A search of Batchelder, Claycraft, Calco, Malibu Potteries, Muresque and Woolenius materials turned up nothing! Here was a tile mystery that needed some fresh eyes and in depth investigation.
Appreciating the rarity of the installation, Kim opted to have the tiles carefully extracted; she donated them to a local museum where research got underway...
According to recent research by Robin Reed, Crescent Tile Company was founded by Frank Estes in 1910 to produce “Spanish Mosaic Tile,” which today is commonly referred to as “cement” tile. His “shed,” as the local paper called it, was located at the corner of Seventh Ave. and 2nd St. South in St. Petersburg, where the operation continued for many decades.
Unlike clay tiles that require firing in a kiln, Spanish Mosaic Tiles are composed of finely ground concrete, pigmented to achieve the desired color, and hydraulically pressed in molds to 30,000 pounds of pressure. Inexpensive to produce, the color and design possibilities are endless. Estes sold the business in 1922 to Walter Bickley, an entrepreneur from Chester, Pennsylvania who with the help of his two sons enlarged the facility, added a showroom for imported tiles from several countries in Europe and U.S. tiles as well, and began setting the tiles sold. By the mid-1920s the company had 40 employees and was doing well.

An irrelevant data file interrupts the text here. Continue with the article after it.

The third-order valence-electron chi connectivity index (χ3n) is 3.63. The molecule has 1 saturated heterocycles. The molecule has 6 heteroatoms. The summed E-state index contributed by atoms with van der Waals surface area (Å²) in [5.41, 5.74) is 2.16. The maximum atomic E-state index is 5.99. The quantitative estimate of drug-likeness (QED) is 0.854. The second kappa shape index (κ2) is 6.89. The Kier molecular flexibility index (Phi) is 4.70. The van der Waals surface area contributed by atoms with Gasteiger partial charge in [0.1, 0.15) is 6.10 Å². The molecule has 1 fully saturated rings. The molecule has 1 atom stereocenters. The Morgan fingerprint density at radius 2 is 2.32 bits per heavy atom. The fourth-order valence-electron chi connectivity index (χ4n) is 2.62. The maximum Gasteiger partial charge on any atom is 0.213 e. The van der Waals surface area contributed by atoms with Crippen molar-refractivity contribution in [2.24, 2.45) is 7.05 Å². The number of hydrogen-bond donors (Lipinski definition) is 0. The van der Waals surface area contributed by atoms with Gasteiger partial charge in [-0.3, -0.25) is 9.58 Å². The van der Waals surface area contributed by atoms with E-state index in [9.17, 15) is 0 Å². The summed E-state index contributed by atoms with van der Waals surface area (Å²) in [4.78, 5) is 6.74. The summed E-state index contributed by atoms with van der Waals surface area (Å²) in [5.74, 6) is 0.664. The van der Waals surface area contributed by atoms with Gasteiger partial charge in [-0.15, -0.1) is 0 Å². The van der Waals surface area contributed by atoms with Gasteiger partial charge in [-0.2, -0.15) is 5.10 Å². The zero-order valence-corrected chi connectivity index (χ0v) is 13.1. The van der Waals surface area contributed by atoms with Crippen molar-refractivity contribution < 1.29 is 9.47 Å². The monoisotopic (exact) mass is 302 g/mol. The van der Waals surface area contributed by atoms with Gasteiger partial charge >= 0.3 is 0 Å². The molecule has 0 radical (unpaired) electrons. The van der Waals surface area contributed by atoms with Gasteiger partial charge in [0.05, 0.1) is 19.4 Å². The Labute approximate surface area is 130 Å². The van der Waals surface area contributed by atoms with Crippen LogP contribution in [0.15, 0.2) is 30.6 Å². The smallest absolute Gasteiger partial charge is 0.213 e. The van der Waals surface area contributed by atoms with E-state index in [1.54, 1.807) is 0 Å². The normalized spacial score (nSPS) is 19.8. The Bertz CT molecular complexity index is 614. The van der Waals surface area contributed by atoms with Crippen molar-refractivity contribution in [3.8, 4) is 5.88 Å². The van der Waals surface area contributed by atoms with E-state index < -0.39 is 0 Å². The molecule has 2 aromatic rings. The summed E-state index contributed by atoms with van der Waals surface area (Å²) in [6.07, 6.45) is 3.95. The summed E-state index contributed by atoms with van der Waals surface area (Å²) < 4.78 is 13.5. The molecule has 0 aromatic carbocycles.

As noted in the local newspaper on June 19, 1927, E. L. Marshall, a ceramic engineer from Ohio State University, was producing “ornamental tiles in Mayan and Aztec patterns” at the same address as Crescent Tile Company. Named the “Crescent Clay Craft Tile Company” with its own showroom and production area, one can readily conclude judging from the exotic nature of his product line, that Marshall was in fact an employee of Crescent Tile hired because of his earlier experience working in California at Batchelder Tile and Claycraft Potteries, both of which offered decorative tiles featuring pre-Columbian designs. Interestingly, each of Mr. Marshall’s tiles removed from the Cromwell residence is over one inch thick and much heavier than a ceramic tile. From all indications it appears that the Crescent “Mayan” tiles are made of cement!